With emergency manager Kevyn Orr running Detroit, the city’s elected officials have very few real powers. So Detroiters could be forgiven for asking: Why bother to vote at all?
But for some Detroiters, there was no question about exercising the right to vote.
And turnout for this election was higher than expected, at upwards of 25%.
Detroit city clerk Janice Winfrey had projected that less than 25% of voters would participate.
That’s about the same level of voter participation as in 2009, when Dave Bing was elected mayor. But it’s still a substantially lower turnout than prior mayoral elections.
Still, many Detroiters, like Marla Wellborn, saw it as their duty to cast a vote.
“It’s never a waste,” said Wellborn as she emerged from a polling place in northwest Detroit. “ You have to have a voice…even though it’s not active at this time.”
Wellborn said even if elected officials are sidelined for the moment, it’s important to lay the groundwork for a future Detroit. At this point, there’s “no place to go but up,” she said.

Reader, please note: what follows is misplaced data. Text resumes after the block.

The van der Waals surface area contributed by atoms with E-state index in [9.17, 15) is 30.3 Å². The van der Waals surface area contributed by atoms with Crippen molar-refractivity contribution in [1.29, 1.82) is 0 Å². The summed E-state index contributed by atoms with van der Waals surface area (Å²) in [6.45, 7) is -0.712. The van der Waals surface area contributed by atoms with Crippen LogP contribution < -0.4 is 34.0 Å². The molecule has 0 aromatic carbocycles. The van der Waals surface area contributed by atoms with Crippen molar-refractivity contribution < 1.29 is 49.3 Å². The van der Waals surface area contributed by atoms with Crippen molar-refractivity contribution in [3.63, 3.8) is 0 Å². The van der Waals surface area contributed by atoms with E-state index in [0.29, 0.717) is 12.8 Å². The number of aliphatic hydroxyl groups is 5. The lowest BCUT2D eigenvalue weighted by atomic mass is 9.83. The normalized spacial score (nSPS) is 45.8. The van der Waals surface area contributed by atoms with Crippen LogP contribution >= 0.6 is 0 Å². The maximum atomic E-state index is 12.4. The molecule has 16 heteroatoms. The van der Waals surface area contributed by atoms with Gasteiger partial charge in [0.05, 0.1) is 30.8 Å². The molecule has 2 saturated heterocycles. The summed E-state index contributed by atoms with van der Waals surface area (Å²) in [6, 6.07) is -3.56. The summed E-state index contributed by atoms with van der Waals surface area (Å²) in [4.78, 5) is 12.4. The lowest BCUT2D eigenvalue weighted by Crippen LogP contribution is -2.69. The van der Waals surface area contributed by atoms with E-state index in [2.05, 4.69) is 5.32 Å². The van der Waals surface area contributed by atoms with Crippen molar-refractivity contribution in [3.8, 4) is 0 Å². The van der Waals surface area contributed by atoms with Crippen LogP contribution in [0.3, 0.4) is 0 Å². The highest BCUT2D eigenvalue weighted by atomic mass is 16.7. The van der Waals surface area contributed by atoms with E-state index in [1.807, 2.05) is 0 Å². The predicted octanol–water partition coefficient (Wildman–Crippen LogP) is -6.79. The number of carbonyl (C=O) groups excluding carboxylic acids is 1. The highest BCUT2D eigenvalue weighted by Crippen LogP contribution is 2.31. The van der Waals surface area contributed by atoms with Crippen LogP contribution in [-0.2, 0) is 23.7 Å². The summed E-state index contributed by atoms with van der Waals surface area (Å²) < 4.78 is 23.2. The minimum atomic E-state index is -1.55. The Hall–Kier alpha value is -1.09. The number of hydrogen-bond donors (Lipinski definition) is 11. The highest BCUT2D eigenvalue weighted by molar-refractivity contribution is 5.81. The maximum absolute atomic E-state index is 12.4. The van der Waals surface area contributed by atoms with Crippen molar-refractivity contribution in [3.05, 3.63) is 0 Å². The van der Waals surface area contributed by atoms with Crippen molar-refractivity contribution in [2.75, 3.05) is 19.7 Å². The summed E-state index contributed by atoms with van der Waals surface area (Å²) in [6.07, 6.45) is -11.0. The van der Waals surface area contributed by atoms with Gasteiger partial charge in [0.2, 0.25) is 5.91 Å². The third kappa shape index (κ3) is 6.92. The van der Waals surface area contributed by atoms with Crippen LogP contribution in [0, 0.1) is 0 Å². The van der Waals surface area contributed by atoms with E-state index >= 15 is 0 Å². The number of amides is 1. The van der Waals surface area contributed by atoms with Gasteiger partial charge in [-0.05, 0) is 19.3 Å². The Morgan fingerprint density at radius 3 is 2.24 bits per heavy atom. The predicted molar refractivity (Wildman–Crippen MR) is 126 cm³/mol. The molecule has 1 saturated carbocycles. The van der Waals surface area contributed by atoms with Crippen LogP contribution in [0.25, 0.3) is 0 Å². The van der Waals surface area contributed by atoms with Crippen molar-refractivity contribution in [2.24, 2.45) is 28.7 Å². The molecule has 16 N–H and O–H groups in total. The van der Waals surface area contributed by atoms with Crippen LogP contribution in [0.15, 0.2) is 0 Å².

Fellow Detroiter Rob McCall agreed.
“It’s a citizen’s duty [to vote],” McCall said. I’m a military veteran--five generations of military veterans in my family. And being African American I just think it’s kind of important to vote, regardless of the situation.”
Under the state’s emergency manager law, Orr will remain in power until at least September 2014. At that point, the City Council could vote to remove him, but the state would still retain substantial powers in Detroit.
*Clarification: An earlier post state that turnout was upward of 27%. The Detroit Free Press piece we linked to is now reporting 25%. We updated above.